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How to List Active Directory Options Across All Macs

Using Kolide, you can easily view and query Mac Active Directory Options across your fleet.


Macs that are managed by organizations can be connected to a user directory service called Active Directory (AD). Once a Mac is connected (known as "binding") authorized users listed in the directory can sign in to the Mac with their credentials and access shared resources on protected networks.

You can learn more about Active Directory support on macOS in Apple's Directory Utility User Guide

Macs that are bound to an Active Directory domain will save their configuration locally. An Active Directory Option is a single setting in that greater configuration. Macs that are bound to Active Directory will save many options and Macs that are not bound to Active Directory will not have any.

What Mac Active Directory Option Data Can Kolide Collect?

Kolide's endpoint agent bundles in osquery to efficiently collect Mac Active Directory Options from Macs in your fleet. Once collected, Kolide will parse, clean up, and centrally store this data in Inventory for your team to view, query, or export via API.

Kolide meticulously documents every piece of data returned so you can understand the results.

Mac Active Directory Options Schema

Column Type Description
id Primary Key

Unique identifier for the object

device_id Foreign Key

Device associated with the entry

device_name Text

Display name of the device associated with the entry

domain Text

Active Directory trust domain

name Text

Absolute and full path

option Text

Canonical name of option

value Text

Variable typed option value

collected_at Timestamp

Time the row of data was first collected in the database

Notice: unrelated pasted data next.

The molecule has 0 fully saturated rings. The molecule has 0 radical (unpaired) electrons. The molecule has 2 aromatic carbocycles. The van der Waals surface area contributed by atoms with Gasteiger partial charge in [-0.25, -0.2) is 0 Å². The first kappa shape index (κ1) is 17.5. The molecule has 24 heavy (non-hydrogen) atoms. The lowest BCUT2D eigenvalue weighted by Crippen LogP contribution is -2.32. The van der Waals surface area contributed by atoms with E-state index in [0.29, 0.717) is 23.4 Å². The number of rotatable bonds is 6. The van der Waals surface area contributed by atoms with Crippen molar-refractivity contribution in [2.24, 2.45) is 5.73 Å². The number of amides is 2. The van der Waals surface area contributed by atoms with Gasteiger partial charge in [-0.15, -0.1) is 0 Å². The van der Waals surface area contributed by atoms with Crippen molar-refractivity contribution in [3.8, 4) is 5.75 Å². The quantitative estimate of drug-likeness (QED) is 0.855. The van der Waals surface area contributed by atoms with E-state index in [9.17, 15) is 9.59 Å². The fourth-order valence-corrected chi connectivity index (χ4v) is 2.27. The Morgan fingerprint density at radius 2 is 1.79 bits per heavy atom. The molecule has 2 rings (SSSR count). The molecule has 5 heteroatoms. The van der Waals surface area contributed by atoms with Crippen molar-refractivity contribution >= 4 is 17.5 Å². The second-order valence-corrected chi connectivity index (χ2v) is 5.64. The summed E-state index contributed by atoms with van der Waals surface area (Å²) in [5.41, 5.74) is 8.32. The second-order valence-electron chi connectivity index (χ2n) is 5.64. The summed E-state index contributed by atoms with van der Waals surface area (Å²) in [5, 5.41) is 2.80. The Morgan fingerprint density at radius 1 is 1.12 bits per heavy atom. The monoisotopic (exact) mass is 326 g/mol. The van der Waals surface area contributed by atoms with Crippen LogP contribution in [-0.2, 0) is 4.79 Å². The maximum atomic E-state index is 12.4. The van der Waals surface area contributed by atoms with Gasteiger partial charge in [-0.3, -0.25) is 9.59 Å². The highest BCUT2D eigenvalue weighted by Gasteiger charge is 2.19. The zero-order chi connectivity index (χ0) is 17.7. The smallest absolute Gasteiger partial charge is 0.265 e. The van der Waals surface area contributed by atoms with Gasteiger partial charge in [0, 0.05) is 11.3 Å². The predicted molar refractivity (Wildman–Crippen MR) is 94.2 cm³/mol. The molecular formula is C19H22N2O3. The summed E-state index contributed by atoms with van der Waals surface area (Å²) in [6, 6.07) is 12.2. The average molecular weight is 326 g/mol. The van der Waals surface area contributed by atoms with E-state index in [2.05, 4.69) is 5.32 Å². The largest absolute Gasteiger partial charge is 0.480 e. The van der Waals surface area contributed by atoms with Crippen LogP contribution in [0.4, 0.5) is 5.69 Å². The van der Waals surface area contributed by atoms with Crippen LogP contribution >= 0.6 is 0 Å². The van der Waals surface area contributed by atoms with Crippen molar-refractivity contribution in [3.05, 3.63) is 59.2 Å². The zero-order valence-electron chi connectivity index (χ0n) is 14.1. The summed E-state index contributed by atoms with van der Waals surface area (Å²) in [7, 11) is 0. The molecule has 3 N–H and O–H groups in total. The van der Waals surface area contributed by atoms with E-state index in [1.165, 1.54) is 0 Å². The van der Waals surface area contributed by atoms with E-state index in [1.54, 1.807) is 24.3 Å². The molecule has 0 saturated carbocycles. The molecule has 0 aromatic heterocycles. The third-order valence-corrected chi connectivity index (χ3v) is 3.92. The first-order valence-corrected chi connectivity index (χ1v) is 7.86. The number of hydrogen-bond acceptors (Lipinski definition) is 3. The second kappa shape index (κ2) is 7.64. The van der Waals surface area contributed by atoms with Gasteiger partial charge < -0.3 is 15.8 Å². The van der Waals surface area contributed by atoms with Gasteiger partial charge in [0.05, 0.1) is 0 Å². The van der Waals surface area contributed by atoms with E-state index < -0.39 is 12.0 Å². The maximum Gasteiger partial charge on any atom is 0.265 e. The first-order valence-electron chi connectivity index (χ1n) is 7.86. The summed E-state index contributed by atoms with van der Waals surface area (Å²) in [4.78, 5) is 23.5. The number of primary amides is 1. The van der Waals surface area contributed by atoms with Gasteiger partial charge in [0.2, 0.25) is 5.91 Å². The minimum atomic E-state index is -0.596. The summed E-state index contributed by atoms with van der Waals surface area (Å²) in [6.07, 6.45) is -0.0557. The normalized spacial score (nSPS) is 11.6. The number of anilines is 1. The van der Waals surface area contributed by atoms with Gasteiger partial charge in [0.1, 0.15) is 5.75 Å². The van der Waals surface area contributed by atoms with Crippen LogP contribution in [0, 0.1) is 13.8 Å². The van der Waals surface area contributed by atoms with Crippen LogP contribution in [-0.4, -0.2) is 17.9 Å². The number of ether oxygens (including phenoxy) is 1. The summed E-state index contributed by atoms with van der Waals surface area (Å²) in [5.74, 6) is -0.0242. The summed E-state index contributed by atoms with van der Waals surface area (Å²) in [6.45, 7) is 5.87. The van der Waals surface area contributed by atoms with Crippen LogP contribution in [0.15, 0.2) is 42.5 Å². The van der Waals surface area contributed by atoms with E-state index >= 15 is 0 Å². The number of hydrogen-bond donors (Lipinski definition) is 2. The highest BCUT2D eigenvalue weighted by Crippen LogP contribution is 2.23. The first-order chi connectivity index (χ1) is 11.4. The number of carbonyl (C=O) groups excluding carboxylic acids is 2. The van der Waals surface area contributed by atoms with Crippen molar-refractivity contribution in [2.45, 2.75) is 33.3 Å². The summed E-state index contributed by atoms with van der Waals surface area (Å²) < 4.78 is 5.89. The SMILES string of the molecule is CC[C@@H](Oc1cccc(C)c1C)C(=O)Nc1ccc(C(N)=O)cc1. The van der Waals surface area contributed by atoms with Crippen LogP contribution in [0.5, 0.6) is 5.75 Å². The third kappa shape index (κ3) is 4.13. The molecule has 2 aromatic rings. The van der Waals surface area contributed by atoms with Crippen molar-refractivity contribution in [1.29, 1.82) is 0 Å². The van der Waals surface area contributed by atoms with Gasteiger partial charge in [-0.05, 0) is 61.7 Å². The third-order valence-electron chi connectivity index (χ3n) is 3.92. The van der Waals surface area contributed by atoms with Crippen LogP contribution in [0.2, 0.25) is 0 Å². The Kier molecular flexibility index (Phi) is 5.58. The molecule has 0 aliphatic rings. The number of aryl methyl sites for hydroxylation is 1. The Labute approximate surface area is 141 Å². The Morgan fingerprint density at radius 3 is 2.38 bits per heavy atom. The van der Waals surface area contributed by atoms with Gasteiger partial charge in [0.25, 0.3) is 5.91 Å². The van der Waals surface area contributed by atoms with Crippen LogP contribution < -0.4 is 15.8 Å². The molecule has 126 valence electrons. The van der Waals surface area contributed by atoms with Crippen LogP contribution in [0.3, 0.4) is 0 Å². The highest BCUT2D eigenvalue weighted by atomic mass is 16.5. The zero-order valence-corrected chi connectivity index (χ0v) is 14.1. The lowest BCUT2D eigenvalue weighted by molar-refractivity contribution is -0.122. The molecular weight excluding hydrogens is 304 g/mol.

updated_at Timestamp

Time the row of data was last changed in the database

What Can You Do With This Information?

Kolide enables you to write your own queries against the data the agent collects. This allows you to build your own reports and API endpoints. For example, you can:

Review the various Active Directory forests to which Macs are bound
Kolide SQL
ad_forests AS (
  MAX(CASE WHEN option = 'forest' THEN value END) AS ad_forest 
FROM mac_active_directory_options
GROUP BY device_id
ad_forests_count AS (
  COUNT(ad_forest) AS devices_in_forest
FROM ad_forests
GROUP BY ad_forest
ORDER BY devices_in_forest DESC
assemble_data AS (
SELECT adfc.*,
(SELECT COUNT(d.*) FILTER (WHERE d.type = 'Mac') FROM devices d) AS count_macs
ad_forests_count adfc
SELECT ROUND((100.0 * devices_in_forest) / (100.0 * count_macs)*100.0) AS membership_percentage,
ad_forest, devices_in_forest, count_macs
FROM assemble_data;
Example Results
ad_forest total_macs devices_in_forest membership_percentage 38 8 21.0 38 1 3.0 38 1 3.0 38 1 3.0 38 1 3.0

Why Should I Collect Mac Active Directory Options?

Even when organization's do not use Active Directory, collecting this data is still useful. For example if a organization-owned Mac is bound to an Active Directory domain unfamiliar to the organization, this could be an indicator the Mac may have been compromised.

End-User Privacy Consideration

Kolide practices Honest Security. We believe that data should be collected from end-user devices transparently and with privacy in mind.

When you use Kolide to list Mac Active Directory Option data from end-user devices, Kolide gives the people using those devices insight into exactly what data is collected, the privacy implications, and who on the IT team can see the data. This all happens in our end-user privacy center which can be accessed by employees through Slack or Google Workspace account.

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